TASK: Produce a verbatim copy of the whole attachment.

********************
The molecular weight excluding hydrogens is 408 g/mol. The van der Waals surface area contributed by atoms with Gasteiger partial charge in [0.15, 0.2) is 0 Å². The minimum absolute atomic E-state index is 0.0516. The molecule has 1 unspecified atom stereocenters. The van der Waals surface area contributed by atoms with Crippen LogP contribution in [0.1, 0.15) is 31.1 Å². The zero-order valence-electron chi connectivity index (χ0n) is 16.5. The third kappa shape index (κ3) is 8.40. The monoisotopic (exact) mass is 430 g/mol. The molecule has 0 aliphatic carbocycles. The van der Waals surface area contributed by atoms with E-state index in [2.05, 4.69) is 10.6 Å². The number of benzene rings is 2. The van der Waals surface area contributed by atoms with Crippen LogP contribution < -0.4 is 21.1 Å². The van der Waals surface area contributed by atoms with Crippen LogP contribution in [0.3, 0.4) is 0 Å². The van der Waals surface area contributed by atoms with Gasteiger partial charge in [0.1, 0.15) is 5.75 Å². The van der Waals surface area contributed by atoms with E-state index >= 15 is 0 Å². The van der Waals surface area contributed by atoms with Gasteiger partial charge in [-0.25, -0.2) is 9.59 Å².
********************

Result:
The molecular weight excluding hydrogens is 408 g/mol. The van der Waals surface area contributed by atoms with Gasteiger partial charge in [0.15, 0.2) is 0 Å². The minimum absolute atomic E-state index is 0.0516. The molecule has 1 unspecified atom stereocenters. The van der Waals surface area contributed by atoms with Crippen LogP contribution in [0.1, 0.15) is 31.1 Å². The zero-order valence-electron chi connectivity index (χ0n) is 16.5. The third kappa shape index (κ3) is 8.40. The monoisotopic (exact) mass is 430 g/mol. The molecule has 0 aliphatic carbocycles. The van der Waals surface area contributed by atoms with E-state index in [2.05, 4.69) is 10.6 Å². The number of benzene rings is 2. The van der Waals surface area contributed by atoms with Crippen LogP contribution < -0.4 is 21.1 Å². The van der Waals surface area contributed by atoms with Crippen LogP contribution in [0.3, 0.4) is 0 Å². The van der Waals surface area contributed by atoms with Gasteiger partial charge in [0.1, 0.15) is 5.75 Å². The van der Waals surface area contributed by atoms with E-state index >= 15 is 0 Å². The van der Waals surface area contributed by atoms with Gasteiger partial charge in [-0.25, -0.2) is 9.59 Å².